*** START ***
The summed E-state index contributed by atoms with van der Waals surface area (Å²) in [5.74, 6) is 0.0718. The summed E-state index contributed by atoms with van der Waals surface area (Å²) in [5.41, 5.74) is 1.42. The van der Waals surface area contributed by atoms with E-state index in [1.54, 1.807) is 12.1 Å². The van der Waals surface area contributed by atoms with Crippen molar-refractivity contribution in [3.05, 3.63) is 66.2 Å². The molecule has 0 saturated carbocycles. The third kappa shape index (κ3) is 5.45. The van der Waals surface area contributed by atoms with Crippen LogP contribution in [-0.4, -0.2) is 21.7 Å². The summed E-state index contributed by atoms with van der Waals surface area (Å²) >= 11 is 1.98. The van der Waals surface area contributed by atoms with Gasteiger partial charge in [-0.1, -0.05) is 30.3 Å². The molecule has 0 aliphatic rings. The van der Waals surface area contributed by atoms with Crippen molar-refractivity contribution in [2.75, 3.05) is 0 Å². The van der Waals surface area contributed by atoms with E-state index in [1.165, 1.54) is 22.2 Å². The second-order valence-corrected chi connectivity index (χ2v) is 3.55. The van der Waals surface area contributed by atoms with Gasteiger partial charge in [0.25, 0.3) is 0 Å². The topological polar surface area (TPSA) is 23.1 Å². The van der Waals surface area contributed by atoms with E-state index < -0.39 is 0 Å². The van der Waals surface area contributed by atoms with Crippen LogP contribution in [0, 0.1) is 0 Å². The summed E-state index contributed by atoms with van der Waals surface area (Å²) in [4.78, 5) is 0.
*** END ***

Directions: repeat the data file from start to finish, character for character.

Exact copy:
The summed E-state index contributed by atoms with van der Waals surface area (Å²) in [5.74, 6) is 0.0718. The summed E-state index contributed by atoms with van der Waals surface area (Å²) in [5.41, 5.74) is 1.42. The van der Waals surface area contributed by atoms with E-state index in [1.54, 1.807) is 12.1 Å². The van der Waals surface area contributed by atoms with Crippen molar-refractivity contribution in [3.05, 3.63) is 66.2 Å². The molecule has 0 saturated carbocycles. The third kappa shape index (κ3) is 5.45. The van der Waals surface area contributed by atoms with Crippen LogP contribution in [-0.4, -0.2) is 21.7 Å². The summed E-state index contributed by atoms with van der Waals surface area (Å²) >= 11 is 1.98. The van der Waals surface area contributed by atoms with Gasteiger partial charge in [-0.1, -0.05) is 30.3 Å². The molecule has 0 aliphatic rings. The van der Waals surface area contributed by atoms with Crippen molar-refractivity contribution in [2.75, 3.05) is 0 Å². The van der Waals surface area contributed by atoms with E-state index in [1.165, 1.54) is 22.2 Å². The second-order valence-corrected chi connectivity index (χ2v) is 3.55. The van der Waals surface area contributed by atoms with Gasteiger partial charge in [0.25, 0.3) is 0 Å². The topological polar surface area (TPSA) is 23.1 Å². The van der Waals surface area contributed by atoms with E-state index < -0.39 is 0 Å². The van der Waals surface area contributed by atoms with Crippen LogP contribution in [0, 0.1) is 0 Å². The summed E-state index contributed by atoms with van der Waals surface area (Å²) in [4.78, 5) is 0.